There’s no more innovative ecommerce company than eHobbies.com. Founded in 1999, it has grown to become a leader, if not the leader, in its field of hobby and toy retailing. Ken Kikkawa is the CEO of eHobbies.com. He also writes “The (eCommerce) Corner Office” blog at Practical eCommerce. He visited with us about ecommerce merchandising and, in particular, steps to prepare for the holiday ecommerce-selling season.
Practical eCommerce: Ken, you’re an experienced ecommerce merchant. Could you offer two or three ideas for our readers, who are smaller ecommerce merchants, as they prepare for the holiday selling season?
Ken Kikkawa: “Sure. I think that sometimes we try to make our businesses a little too complicated. I’d like to say that the business of retail in ecommerce is a commonsense one and that if we offer good value to our customers along with strong customer service, new and updated merchandise offerings, those are the basics that customers are looking for.
“I like to shop. I’m an average customer and I take a look at sites and see what I like about them and also what are things that don’t work out in those certain sites and what’s a turnoff. Putting yourself into your customer shoes and placing test orders on your site gives you that perspective that you wouldn’t normally have. Try to navigate around on your site and shop for things as if your customers would. Take a look at your site and maximize those competitive advantages that you have and then also spend some time fixing the weak spots. I think one of the best and easiest places to look at improving is the checkout process. Make sure that it is intuitive and easy and fast to work with.”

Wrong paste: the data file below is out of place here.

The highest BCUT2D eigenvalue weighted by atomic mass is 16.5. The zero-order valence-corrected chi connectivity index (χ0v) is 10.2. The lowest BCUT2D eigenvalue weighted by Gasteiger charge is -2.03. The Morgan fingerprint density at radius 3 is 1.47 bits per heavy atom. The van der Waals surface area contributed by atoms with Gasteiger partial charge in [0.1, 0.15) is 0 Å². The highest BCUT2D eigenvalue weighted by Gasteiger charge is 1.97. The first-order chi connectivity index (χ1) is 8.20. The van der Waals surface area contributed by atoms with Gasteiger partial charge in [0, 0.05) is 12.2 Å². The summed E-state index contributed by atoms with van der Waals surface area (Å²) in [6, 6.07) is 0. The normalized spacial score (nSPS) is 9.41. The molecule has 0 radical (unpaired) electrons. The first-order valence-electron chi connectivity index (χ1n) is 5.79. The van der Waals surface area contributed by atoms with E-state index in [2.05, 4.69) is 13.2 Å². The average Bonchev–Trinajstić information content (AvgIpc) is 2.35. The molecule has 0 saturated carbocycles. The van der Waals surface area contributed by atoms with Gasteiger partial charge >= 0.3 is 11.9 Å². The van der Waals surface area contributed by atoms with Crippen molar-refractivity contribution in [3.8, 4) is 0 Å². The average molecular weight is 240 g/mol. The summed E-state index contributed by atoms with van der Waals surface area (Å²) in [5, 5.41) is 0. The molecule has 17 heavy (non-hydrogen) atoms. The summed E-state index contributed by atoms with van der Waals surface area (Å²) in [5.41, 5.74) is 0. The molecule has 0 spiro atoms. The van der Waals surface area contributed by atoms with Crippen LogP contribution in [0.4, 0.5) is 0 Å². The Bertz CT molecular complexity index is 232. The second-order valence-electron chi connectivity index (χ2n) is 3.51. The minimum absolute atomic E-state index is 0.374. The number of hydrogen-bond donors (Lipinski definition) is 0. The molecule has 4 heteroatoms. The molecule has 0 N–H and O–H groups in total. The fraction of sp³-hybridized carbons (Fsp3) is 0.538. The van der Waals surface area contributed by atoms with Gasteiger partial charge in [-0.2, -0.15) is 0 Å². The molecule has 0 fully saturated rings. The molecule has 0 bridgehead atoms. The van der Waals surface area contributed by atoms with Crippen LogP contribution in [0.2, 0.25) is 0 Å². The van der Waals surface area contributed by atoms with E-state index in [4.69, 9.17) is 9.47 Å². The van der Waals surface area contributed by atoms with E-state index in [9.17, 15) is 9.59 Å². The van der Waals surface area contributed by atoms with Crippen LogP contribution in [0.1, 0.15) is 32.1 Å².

PeC: And you do that with your site, eHobbies.com? You’ll actually log on as a customer?
Kikkawa: “I do. The one thing that I like to do is to place test orders on our site just searching for things. We carry 60,000 products that are toy and hobby related and I’ve got two middle-school-aged kids who are good target customers of ours. So, I like to look around and search for things like science kits and model rocketry and things like that. In addition, I pick up the phone from time to time and talk to customers wherever I can and place orders for them over the phone as well.”
PeC: What are the biggest mistakes you see that merchants make, as they prepare for the holidays?
Kikkawa: “I think one [applies to] online and offline, and that’s big inventory buys or big gambles in inventory. Being overstocked in the wrong products and not being stocked enough in the right ones is tough, especially for businesses that are fashion-oriented. In order to win big, you’ve got to make some big gambles sometimes on inventory.
“Also, I would say for ecommerce merchants, specifically, make sure that your businesses are prepared the scale in every way, [such as] how does your fulfillment process look. It takes so much effort to collect an order from a customer, but have you really looked at your fulfillment process to make sure that everything is working the way that it should because once the holidays hit, they come on pretty fast and pretty hard and you don’t really have time to make corrections in all of those processes once the craziness of the holidays set in place.”
PeC: What percentage of eHobbies’s annual sales comes from holiday selling?